An animal welfare advocate’s Christmas wish

When Martha Stewart’s e-mail asks, “Didn’t think Christmas could get any better?” I wonder what planet she’s on. Unlike Martha, whose career is filled with the joys of crafting and cooking, very little of what I do brings me any joy or happiness.

I cannot remember a day that has not been weighted down with the burden and the sadness that comes with what I do: Keeping an eye on the way animals are fed in America and how their food is made. It is a service that the federal government can’t and won’t do, it’s a job no one wants, and most abandon.

Before I started doing what I do, I never thought about where all the animal products came from, just that they were there folded neatly on shelves, made into beautiful objects, filled boxes, wrapped in plastic and cardboard. Nothing about those inanimate objects gave me a glimpse of the life that had been taken for those products to exist.

Today, I cannot shop in a store without being haunted by the images of unspeakable cruelty that animals suffer at the hands of humans or feel the crushing sorrow while passing row after row of products that line the shelves, hang from coat hangers, fill milk cartons, line egg cartons; their flesh bleached and tanned, sliced and ground, dried and smoked, their remains lie bloody behind the butchers counter.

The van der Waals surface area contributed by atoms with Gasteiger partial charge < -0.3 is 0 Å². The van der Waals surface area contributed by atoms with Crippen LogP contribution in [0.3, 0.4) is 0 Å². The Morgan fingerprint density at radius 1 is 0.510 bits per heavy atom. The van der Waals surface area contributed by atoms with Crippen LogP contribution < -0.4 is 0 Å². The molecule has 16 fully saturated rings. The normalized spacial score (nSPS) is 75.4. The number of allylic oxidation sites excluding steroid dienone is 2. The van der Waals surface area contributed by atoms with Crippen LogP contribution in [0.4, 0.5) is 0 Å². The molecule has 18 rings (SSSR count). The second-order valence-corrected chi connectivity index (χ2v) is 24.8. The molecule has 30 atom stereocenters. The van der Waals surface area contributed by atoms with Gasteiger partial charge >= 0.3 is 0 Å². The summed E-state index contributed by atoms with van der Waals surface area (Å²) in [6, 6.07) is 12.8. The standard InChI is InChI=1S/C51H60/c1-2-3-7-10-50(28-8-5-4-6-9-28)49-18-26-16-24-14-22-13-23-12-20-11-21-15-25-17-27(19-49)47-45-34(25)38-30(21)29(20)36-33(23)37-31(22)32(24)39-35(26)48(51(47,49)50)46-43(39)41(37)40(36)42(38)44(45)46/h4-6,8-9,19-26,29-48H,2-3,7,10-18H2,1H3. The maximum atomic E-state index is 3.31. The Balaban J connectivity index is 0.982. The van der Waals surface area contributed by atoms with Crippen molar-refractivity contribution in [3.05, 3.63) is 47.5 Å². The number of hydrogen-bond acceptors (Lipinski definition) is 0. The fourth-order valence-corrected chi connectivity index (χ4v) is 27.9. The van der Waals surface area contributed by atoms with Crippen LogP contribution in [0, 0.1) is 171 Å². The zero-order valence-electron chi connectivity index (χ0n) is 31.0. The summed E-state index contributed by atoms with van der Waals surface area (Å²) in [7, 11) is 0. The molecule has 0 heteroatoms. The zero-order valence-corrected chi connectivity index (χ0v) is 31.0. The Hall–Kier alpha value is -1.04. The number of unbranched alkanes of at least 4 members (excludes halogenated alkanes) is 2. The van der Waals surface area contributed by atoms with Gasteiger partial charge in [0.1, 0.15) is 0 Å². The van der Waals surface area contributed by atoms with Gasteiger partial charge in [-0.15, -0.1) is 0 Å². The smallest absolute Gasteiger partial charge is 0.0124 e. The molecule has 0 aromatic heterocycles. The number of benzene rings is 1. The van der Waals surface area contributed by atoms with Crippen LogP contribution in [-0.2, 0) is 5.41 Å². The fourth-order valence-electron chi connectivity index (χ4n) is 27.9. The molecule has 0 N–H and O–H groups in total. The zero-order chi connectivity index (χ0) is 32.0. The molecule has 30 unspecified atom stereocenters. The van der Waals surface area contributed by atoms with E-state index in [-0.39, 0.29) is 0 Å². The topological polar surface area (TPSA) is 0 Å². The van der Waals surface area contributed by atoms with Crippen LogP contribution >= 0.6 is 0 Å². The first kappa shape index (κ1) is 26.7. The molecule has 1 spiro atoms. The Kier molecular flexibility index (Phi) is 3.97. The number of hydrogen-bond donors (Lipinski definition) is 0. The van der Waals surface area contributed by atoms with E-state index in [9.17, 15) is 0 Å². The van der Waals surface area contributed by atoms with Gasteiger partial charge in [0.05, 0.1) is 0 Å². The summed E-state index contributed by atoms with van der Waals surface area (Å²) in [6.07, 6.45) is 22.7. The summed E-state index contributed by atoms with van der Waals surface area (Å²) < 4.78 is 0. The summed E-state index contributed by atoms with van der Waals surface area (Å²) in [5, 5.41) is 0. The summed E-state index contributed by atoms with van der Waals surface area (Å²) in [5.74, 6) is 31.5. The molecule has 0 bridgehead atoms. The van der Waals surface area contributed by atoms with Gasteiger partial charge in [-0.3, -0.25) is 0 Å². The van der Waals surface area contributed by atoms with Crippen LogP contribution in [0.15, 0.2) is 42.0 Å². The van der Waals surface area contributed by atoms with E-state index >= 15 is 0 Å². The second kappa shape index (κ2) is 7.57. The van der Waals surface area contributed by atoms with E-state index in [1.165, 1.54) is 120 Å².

And it’s not just in one store; it’s in every store, where the remains of lives of millions upon millions of animals line the shelves of every single store in America, and indeed, the world.

Million of animals are raised for our consumption in dark, filthy, pestilent barns, where they live in cages, fetid with the smell of death and lying in their own waste, unable to move, escape or see sunlight or feel the warmth of a kind voice or loving gesture. They live like this so we can consume their meat, wear their skin, and drink their milk.

So much of what I do is measured by the difference I hope I am making, but the reality is that what I do will not change the world, nor stop the suffering. And life, as we know it, will continue as it has and little will change.

Incremental changes are not enough for me, but what hope do I have that real change will ever take place in my lifetime.


When I read that the Food and Drug Administration will continue to allow waste in animal food, and have left animal food out of the proposed regulation protecting food from intentional adulteration, I feel despair.

When I read about the lives of animals in factory farms, the conditions, the food they are fed, I feel sick.

I wonder how other, normal, people live, and enjoy weekends and holidays. For me Christmas will not be spent with friends or family, but with my computer and my family of cats, because I cannot forget the horrors I have seen.

I cannot enjoy myself while so many animals suffer, because I suffer with them and for them. But my life, as sad as it is, is nothing compared to the horror that farm animals suffer every single day of their lives.

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Mollie Morrissette

Mollie Morrissette, the author of Poisoned Pets, is an animal food safety expert and consumer advisor. Help support her work by making a donation today.

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